It is essential that you follow the directions and use the amount specified. It may be tempting to add more starter culture to your yoghurt in an attempt to increase the probiotic content, but this can negatively affect the texture and consistency and possibly spoil your yoghurt.
Most yoghurt starters are grown in dairy milk, so if you are vegan or have a dairy allergy, you can buy a starter culture that has been grown in a non-dairy medium.
Using a quantity of existing yoghurt is a common way to inoculate milk for a new batch of yoghurt. When purchasing commercial yoghurts look at the ingredients list and make sure it contains live cultures and does not contain any flavours or additives. Plain Greek yoghurt is the best choice.
Furthermore, homemade SCD yoghurt can also be used as a starter for another batch. Simply reserve ½ a cup to inoculate the milk. Over time the probiotic strains will weaken so this is not a process to be repeated indefinitely.
Commercial, non-dairy yoghurt will contain stabilisers and gelling agents that will interfere with the yoghurt culturing process. It is advisable to always use a dried bacteria starter culture or probiotic with non-dairy milk.
The bacteria in a probiotic pill or powder will multiply in yoghurt, however if you are making dairy milk yoghurt not all probiotic bacteria will result in true yoghurt. In order to make set yoghurt, instead of a probiotic drink, the probiotics must contain one of these strains; Lactobacillus bulgaricus, Streprococcus thermophilus, Bifidobacterium lactis or Lactobacillus acidophilus.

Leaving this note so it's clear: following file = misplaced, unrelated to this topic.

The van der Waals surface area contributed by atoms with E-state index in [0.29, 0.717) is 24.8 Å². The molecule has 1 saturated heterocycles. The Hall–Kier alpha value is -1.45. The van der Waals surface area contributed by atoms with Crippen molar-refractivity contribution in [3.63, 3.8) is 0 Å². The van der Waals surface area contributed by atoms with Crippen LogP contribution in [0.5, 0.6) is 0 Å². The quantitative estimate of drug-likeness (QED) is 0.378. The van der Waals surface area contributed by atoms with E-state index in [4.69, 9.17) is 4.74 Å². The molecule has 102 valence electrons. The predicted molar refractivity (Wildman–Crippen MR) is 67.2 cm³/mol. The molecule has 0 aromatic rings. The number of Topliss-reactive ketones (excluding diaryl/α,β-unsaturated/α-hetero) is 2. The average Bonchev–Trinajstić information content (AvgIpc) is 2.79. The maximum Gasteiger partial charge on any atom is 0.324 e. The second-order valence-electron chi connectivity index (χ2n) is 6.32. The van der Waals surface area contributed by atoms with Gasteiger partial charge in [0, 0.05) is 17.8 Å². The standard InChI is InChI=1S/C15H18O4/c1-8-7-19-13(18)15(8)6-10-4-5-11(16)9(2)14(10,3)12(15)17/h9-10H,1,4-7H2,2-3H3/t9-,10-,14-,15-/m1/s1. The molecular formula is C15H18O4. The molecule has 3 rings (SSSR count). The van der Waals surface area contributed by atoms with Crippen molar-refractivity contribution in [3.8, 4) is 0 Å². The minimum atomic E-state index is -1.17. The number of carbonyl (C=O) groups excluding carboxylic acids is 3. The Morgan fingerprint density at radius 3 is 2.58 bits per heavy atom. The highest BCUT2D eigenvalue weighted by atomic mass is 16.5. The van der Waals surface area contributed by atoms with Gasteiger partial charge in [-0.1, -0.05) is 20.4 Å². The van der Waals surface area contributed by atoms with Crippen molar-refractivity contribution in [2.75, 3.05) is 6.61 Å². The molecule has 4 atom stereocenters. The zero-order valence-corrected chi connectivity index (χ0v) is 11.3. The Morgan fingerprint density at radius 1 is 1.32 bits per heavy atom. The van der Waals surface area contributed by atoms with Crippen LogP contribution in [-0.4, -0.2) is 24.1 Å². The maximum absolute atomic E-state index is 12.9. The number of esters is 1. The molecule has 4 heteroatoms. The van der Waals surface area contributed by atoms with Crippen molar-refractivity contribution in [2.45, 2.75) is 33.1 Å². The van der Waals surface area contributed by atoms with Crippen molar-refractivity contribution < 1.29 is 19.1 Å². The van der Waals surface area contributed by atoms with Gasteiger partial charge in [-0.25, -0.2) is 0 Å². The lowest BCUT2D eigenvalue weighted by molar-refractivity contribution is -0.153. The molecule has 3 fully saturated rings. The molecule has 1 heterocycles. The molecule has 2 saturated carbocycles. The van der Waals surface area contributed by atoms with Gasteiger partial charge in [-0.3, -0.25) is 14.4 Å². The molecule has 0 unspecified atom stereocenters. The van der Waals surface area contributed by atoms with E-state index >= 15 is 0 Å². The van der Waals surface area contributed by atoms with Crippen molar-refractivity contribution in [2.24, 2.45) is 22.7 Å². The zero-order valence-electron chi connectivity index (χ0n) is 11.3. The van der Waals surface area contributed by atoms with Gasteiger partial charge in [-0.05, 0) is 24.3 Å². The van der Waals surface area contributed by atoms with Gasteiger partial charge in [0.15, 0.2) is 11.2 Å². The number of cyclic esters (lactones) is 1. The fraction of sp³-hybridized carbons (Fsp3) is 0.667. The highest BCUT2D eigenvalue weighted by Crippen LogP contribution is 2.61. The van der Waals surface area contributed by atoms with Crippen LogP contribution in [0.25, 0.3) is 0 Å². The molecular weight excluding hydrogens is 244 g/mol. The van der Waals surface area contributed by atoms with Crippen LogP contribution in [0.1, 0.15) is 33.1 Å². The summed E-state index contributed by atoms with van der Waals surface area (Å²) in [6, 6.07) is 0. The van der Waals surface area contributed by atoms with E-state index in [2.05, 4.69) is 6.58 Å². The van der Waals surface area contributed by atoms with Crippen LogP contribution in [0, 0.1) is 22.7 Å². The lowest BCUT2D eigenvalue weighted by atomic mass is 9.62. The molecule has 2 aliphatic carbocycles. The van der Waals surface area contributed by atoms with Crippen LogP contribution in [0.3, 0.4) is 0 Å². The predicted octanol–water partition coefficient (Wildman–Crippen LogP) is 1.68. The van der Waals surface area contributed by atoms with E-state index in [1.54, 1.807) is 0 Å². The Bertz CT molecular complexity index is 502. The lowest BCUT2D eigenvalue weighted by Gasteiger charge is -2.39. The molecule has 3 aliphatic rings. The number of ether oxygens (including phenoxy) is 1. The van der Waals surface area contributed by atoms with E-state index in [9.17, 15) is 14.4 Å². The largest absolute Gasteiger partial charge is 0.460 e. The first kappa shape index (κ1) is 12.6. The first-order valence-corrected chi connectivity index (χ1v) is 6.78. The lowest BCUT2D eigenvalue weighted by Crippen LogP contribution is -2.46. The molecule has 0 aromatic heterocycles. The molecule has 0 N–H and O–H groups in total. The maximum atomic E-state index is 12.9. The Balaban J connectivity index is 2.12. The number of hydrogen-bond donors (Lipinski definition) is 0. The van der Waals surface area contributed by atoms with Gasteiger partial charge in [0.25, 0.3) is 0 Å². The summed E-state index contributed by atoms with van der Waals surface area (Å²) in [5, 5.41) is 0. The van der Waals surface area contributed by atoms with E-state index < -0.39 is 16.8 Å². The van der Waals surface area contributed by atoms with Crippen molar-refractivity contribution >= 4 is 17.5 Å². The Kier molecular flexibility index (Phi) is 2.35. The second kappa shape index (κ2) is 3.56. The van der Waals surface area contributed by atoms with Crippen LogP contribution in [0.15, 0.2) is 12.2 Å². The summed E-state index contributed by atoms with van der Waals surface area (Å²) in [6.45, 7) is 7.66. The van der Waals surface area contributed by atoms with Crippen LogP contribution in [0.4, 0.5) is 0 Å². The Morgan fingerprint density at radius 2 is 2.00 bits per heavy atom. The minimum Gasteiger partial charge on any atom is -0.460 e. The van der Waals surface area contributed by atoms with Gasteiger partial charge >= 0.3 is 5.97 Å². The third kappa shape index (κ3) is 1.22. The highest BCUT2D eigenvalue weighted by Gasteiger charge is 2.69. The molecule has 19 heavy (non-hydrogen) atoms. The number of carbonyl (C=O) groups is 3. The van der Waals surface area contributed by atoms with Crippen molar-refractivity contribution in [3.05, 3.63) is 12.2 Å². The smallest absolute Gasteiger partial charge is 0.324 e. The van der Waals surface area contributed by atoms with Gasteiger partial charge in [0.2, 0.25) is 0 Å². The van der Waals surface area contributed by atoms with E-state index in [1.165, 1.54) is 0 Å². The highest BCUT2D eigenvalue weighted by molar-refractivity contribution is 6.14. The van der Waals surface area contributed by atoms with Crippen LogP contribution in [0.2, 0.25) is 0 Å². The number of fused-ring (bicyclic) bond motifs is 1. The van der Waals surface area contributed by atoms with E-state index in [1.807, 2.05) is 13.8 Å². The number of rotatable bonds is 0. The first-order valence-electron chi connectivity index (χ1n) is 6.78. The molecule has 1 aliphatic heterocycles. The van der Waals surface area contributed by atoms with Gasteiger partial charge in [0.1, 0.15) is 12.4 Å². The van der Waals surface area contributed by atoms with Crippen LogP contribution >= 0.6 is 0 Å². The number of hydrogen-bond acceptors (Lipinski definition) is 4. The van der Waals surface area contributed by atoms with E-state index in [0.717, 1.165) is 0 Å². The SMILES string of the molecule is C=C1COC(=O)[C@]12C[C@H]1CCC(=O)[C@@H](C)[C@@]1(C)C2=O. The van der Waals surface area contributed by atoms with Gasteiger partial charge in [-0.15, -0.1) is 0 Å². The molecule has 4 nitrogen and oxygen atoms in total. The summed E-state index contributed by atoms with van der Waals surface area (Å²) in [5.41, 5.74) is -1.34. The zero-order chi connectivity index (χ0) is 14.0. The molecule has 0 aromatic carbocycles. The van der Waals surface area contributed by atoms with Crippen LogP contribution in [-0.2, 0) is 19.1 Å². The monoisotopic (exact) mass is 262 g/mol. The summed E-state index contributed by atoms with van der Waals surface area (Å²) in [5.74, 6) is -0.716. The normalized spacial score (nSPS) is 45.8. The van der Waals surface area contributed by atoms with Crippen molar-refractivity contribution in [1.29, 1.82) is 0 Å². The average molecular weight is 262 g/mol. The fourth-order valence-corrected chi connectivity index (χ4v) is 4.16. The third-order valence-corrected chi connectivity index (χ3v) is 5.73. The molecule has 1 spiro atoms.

It is best to use a premium, multi-strain probiotic that requires refrigeration. Speak to your Naturopath or Pharmacist for a good quality, practitioner brand. Where dairy is a concern, look for brands labelled as ‘dairy-free’ or ‘vegan’.
Probiotics may come as a powder or capsule. To use as a yoghurt starter culture, simply add the required dose or open the capsule and pour the contents into your milk. One dose or capsule is enough for 4 cups of milk.
The original Specific Carbohydrate Diet (SCD), from the book ‘Breaking the Vicious Cycle’, calls for a yoghurt starter that does not contain Bifidus/Bifidum bacteria because it can ‘take over’ and cause health problems in some cases. While on the early stages of the diet it is best to avoid anything that has 'bifid' in its name. e.g. Bifidobacterium infantis, Bifidobacterium bifidum, Lactobacillus Bifidus, Bifidobacterium longum etc.
Find out why SCD yoghurt should be your first go to healing food here.
Once you are confident making yoghurt, you can experiment with adding new strains of bacteria. A few grains of vegetable starter culture or probiotic powder in addition to a yoghurt starter culture will produce therapeutic grade yoghurt.
Just don’t overdo it; too much bacteria can ruin yoghurt. You will know when you have added too much because the texture will be runny or slimy. You needn’t throw it out though. Eating this yoghurt will not necessarily harm you. Be guided by your nose. If it smells off or has grown mould, definitely don’t eat it.
Always add your yoghurt starter culture to the milk when it is below 108° F (42° C). Temperatures above 43° C will kill bacteria. This step by step recipe will explain further and take the worry out of making yogurt at home.
Click here for a list of our recommended yogurt starter cultures.
When it comes to probiotics, as with other supplements, there is variation in individual tolerances. At Luvele, we cannot make claims about specific strains or their interaction with your unique body. If your certified GAPS or SCD health practitioner has recommended a particular probiotic brand, we trust their judgment.